tumblr_m6g5jkbmiG1qf2my8o1_1280
By Chuck Stephens

To him who in the love of Nature holds

Communion with her visible forms, she speaks

A various language…

—Thanatopsis, William Cullen Bryant, 1811

A buzzsaw in turbulent neon; a heartbeat and a hummingbird; a flickering flame mistaken for a cosmic streetwalker by a god/man with the clammy, impassive stare of a regular patron in the go-go bar at the edge of forever. Thanatopsis (1962), 20th-century Renaissance man Ed Emshwiller’s 16mm cine-dance classic, may be titled after W.C. Bryant’s 19th century “vision of death”—in which nature organically reclaims and obliterates us all—but it remains one of the liveliest and most kinetic touchstones of ’60s cine-dance. A precursor to Bruce Conner’s Breakaway (1966), with one toe-shoed foot smudging Jules-Etienne Marey’s motion studies into modern dance-recital blurs while the other takes a space-booted step into the fourth dimension, Thanatopsis bridges the worlds across which Emshwiller travelled. A master illustrator of pulp science fiction long before he began his career in experimental film and video, the Michigan-born, École des Beaux Arts-trained “Emsh” (1925-1990) created more than 400 cover paintings and countless interior illustrations between 1951 and 1979 for s/f mags like Galaxy and Astounding Science-Fiction: ravening bug-eyed beasts, scantily clad she-demons from the far reaches of the universe, and human-like constructs revealed as remote-control vehicles for mastermind rodents. The debts that the imagery of science-fiction cinema, television, comic books, and record album covers during the latter half of the 20th century owe Emsh—winner of five Hugo awards and a posthumous Science Fiction Hall of Fame inductee—are uncountable. Documentary footage he shot of Bob Dylan ended up in D.A. Pennebaker’s Don’t Look Back (1967). Oh, and he taught at Yale, Cornell, and UC Berkeley, and retired as Provost and Dean of film and video at CalArts.

In Thanatopsis, a man (Emsh’s brother Max) appears in a series of medium close-ups, staring not exactly blankly into who knows exactly what, his pitted complexion harshly lit, the sort of rugged and fascinating terrain upon which Brueghel the Elder, long before Tarkovsky or Tarr, might have trained a gaze. Around the man a woman (Becky Arnold) is pirouetting in constant hyper-motion, animated entirely into abstraction; we see only the chimerical streaks and smears of a tweaker Tinkerbell in a bright white leotard. His gaze never fixes her; barely seems to intersect with her movements, and though brooding seems wholly unimpressed. In any event, she will not be fixed. Her leotard changes from black to white, she merges with the neon squiggles of the night. The buzzsaw sings ever louder, then stops altogether; the heartbeat thumps dully on. If we could peer inside this man’s head, would we find a chittering rat inside? Could we slow her whorl, would we see beyond the stargate that separates their worlds? “Fair forms, and hoary seers of ages past/All in one mighty sepulchre.” Dance, death, dance.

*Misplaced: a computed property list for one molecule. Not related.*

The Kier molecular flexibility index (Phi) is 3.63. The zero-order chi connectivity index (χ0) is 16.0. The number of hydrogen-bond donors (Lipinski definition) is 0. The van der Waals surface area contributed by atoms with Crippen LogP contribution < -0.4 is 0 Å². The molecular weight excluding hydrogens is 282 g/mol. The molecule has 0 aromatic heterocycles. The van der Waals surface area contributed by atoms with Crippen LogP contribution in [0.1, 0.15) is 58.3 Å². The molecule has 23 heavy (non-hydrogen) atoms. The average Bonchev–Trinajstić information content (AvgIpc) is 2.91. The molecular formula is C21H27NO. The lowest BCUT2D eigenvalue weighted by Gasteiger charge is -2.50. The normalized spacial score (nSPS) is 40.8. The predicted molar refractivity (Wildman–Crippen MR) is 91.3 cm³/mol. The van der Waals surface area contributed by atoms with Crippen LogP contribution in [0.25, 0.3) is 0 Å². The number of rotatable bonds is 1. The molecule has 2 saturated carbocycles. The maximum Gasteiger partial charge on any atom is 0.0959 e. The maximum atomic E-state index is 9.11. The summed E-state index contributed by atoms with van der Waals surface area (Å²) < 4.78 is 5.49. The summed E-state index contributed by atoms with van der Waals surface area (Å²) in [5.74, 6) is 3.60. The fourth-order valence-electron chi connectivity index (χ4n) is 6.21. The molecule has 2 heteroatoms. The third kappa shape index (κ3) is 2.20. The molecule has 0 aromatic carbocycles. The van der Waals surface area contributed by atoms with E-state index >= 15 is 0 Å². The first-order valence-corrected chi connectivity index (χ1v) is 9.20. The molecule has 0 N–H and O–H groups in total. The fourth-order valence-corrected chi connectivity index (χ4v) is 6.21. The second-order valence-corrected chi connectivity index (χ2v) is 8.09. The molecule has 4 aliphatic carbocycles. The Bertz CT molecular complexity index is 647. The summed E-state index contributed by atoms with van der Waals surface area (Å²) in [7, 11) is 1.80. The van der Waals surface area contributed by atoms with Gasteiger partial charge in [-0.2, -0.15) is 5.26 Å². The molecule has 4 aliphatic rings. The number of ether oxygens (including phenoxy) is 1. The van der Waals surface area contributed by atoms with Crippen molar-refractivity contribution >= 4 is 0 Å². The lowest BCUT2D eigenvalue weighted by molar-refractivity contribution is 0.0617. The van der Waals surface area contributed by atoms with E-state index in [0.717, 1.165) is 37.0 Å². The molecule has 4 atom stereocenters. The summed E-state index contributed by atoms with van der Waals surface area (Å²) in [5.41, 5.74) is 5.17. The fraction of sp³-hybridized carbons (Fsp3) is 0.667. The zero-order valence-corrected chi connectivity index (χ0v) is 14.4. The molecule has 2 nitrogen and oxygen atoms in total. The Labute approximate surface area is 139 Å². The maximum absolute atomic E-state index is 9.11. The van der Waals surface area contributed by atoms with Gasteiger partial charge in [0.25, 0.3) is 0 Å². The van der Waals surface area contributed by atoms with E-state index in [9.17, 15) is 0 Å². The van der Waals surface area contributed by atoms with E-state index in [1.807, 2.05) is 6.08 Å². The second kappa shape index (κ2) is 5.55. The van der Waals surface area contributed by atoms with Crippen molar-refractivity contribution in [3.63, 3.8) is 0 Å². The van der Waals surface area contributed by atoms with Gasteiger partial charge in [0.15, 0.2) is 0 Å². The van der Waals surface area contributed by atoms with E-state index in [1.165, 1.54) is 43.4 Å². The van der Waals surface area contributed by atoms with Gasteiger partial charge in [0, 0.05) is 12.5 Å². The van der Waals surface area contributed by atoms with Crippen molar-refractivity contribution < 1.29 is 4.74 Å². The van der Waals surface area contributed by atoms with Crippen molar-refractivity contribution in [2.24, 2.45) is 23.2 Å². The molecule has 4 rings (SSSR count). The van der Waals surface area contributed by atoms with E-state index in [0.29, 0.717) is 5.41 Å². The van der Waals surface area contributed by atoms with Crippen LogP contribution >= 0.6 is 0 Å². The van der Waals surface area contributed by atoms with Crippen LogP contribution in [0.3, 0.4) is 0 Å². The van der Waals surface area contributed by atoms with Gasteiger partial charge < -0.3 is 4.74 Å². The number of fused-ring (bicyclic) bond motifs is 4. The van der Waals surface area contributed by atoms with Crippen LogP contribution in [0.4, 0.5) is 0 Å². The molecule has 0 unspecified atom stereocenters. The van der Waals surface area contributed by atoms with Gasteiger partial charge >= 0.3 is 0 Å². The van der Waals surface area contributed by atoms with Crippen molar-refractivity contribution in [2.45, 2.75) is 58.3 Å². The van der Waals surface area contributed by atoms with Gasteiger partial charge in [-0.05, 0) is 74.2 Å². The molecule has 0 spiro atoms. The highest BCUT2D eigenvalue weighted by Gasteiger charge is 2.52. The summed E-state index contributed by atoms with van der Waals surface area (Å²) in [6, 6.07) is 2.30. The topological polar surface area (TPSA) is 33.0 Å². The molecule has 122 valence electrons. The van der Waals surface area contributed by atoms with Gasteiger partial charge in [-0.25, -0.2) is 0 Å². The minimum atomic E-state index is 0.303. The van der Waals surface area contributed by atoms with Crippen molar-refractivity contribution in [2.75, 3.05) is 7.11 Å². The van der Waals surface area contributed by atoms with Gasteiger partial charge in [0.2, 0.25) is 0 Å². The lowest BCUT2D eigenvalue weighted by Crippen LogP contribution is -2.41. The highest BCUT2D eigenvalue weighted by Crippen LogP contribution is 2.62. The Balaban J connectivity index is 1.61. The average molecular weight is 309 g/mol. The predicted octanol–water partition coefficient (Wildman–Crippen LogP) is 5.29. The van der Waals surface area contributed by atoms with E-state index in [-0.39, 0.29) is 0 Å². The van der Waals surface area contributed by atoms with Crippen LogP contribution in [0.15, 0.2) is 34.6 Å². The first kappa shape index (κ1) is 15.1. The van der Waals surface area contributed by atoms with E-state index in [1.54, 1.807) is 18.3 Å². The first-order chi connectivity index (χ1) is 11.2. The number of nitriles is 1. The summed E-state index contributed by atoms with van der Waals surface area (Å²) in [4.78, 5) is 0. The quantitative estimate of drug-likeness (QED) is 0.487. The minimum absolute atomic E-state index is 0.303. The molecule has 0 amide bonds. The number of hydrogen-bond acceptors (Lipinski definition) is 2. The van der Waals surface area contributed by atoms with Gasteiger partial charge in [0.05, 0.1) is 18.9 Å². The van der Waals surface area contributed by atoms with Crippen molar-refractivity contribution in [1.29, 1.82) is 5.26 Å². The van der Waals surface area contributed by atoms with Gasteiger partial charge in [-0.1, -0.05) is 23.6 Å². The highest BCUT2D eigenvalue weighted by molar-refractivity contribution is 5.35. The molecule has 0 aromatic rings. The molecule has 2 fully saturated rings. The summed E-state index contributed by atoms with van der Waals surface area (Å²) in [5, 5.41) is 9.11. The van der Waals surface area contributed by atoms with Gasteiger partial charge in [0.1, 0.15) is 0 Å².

thanatopsis

Follow

Friend me on FacebookFollow me on TwitterRSS Feed

From the Magazine

  • Issue 84 Table of Contents

    INTERVIEWS *The Act of Living: GianfrancThe Act of Living: Gianfranco Rosi on Notturnoo Rosi on Notturno By Mark Peranson*Reconstructing Violence: Nicolás Pereda on Fauna By More →

  • The Act of Living: Gianfranco Rosi on Notturno

    “The night scares me so much,” confesses a courageous Yazidi pre-teen girl to a therapist, remembering the period when she and her younger sister were captured by ISIS. Anyone who was seen crying would be killed, they were told; it turned out to be a vacant threat, but the sisters were still beaten, and now they are attempting to exorcise their memories by drawing pictures of them. Does it help? We never find out. More →

  • Reconstructing Violence: Nicolás Pereda on Fauna

    There’s a point in nearly every Nicolás Pereda film when the narrative is either reoriented or upended in some way. In the past this has occurred through bifurcations in story structure or via ruptures along a given film’s docufiction fault line. Pereda’s ninth feature, Fauna, extends this tradition, though its means of execution and conceptual ramifications represent something new for the 38-year-old Mexican-Canadian filmmaker. More →

  • I Lost It at the Movies: Charlie Kaufman’s Antkind and I’m Thinking of Ending Things

    “It’s all planned, but it isn’t thought out,” wrote Pauline Kael in her review of A Woman Under the Influence (1974), a nifty bit of critical jiu-jitsu turning John Cassavetes’ much-theorized—and, during Kael’s reign at The New Yorker, much-derided—technique of spontaneous improvisation within a dramatic framework against him. More →

  • Open Ticket: The Long, Strange Trip of Ulrike Ottinger

    One of the most surprising things about Ulrike Ottinger’s new documentary Paris Calligrammes is how accessible it is. Some cinephiles may be familiar with Ottinger based on an 11-year period of mostly fictional productions that were adjacent to the New German Cinema but, for various reasons, were never entirely subsumed within that rubric. Others are quite possibly more aware of her later work in documentary, in particular her commitment to a radical form of experimental ethnographic cinema. More →